John: Well, there are those who would say it’s a form of aggression.

Carol: What is?

John: A surprise.

Oleanna, by David Mamet

The most terrifying play I have ever read is David Mamet’s Oleanna. I read it first in college. I don’t remember what year or what class. I have a vague recollection of what room I was in when we discussed it and a hazy memory of who the teacher was. The unrelenting feelings of doom and paranoia it produced when I had finished reading it that first time, however, are quite clear. Years later, it was the reason I never closed the door to my office when I was meeting with a student. It was the reason I made it clear to them I did not want to be their friends, nor was it particularly important to me that we liked one another. It is probably the reason I henceforth never took a casual touch for granted (“Carol: . . . To lay a hand on someone’s shoulder / John: It was devoid of sexual content. / Carol: I say it was not . I SAY IT WAS NOT. Don’t you begin to see…? Don’t you being to understand? IT’S NOT FOR YOU TO SAY.”) It is probably why I often wonder if I shouldn’t constantly carry a small audio recorder around with me (just in case) and it may even be why I hate the sound of a telephone ringing.

Rereading it tonight makes me wonder how I ever found the courage to teach at all. It makes me second guess every conversation I had, especially with my female students, especially the ones who were not doing as well as they would have liked in my class. It makes me quake with fear that the student who wrote me a frantic email begging for me to call her to discuss why she got a B+ in the class so she could talk me out of it will one day find me . . . Just yesterday we went out to dinner with a friend who moved to Oakland to go to school for a teaching certificate, and for the first time (Rachel claims) I articulated without reservation that I want to teach again. When we returned home, our friend asked me if she could borrow some plays. I gave her Three Days of Rain, Topdog/Underdog, and The Real Inspector Hound and realized that they would all be on my syllabus if I was ever given the opportunity to have one. If I ever do find my way back to a university, I don’t even want to have a door to my office. And I want recording devices hidden everywhere. Maybe even video surveillance.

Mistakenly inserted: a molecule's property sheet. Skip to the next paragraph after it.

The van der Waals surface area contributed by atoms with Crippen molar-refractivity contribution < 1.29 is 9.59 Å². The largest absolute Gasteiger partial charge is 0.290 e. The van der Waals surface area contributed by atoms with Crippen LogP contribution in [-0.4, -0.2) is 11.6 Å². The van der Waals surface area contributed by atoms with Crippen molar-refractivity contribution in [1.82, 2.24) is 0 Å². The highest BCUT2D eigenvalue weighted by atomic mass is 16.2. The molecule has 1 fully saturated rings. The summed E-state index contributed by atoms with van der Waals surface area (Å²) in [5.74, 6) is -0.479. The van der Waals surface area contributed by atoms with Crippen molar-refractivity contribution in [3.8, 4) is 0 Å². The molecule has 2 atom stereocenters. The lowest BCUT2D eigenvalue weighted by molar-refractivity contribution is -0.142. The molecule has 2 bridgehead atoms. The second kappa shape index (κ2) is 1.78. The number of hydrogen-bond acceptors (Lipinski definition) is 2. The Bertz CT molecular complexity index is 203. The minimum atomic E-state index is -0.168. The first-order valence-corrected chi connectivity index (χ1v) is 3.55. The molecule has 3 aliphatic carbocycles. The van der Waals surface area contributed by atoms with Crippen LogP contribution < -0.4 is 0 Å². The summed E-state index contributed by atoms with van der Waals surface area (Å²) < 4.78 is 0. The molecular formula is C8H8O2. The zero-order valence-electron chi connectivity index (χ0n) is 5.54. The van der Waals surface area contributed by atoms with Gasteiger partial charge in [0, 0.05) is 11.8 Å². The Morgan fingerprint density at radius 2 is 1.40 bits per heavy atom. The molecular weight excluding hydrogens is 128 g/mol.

Oleanna was the 4th Mamet play of my Saturday, preceded by Boston Marriage, Speed-The-Plow, and Glengarry Glen Ross. With Brief Encounter starting previews in less than a week, it is time (past time, in fact) for the publications office to switch gears and start focusing on our slot-2 show, Mamet’s November. Also, I have been asked to help out (or maybe write for?) our Write Like Mamet contest. I don’t know all the details, but basically we will present a staged reading of 10 or so Mamet-esque scenes from students and playwrights from around the States. This will happen sometime during the November run. What does writing like Mamet entail? Well, here are my notes from my day of reading:

•    Fall from decorum when circumstances fail to live up to expectation
•    Phonetically spelled words
•    Class issues
•    Deception
•    Interrupted speech / unfinished thoughts / repetition of phrases
•    Transgressions / slight Biblical bent
•    Money, morality, crass but not sophomoric
•    “Ross”; “Broads”; “(Pause)”
•    Minimal staged directions / character descriptions
•    Incorporation of non-dramatic texts: e.g. John’s textbook; Gould’s “Radiation” novel
•    Double colons: e.g. “now: look: . . .”
•    Lots of talking on the phone

For those of you who aren’t so much into the theater, go rent Mamet’s Redbelt. It is one of my favorite movies!


One thought on “Fearing OLEANNA

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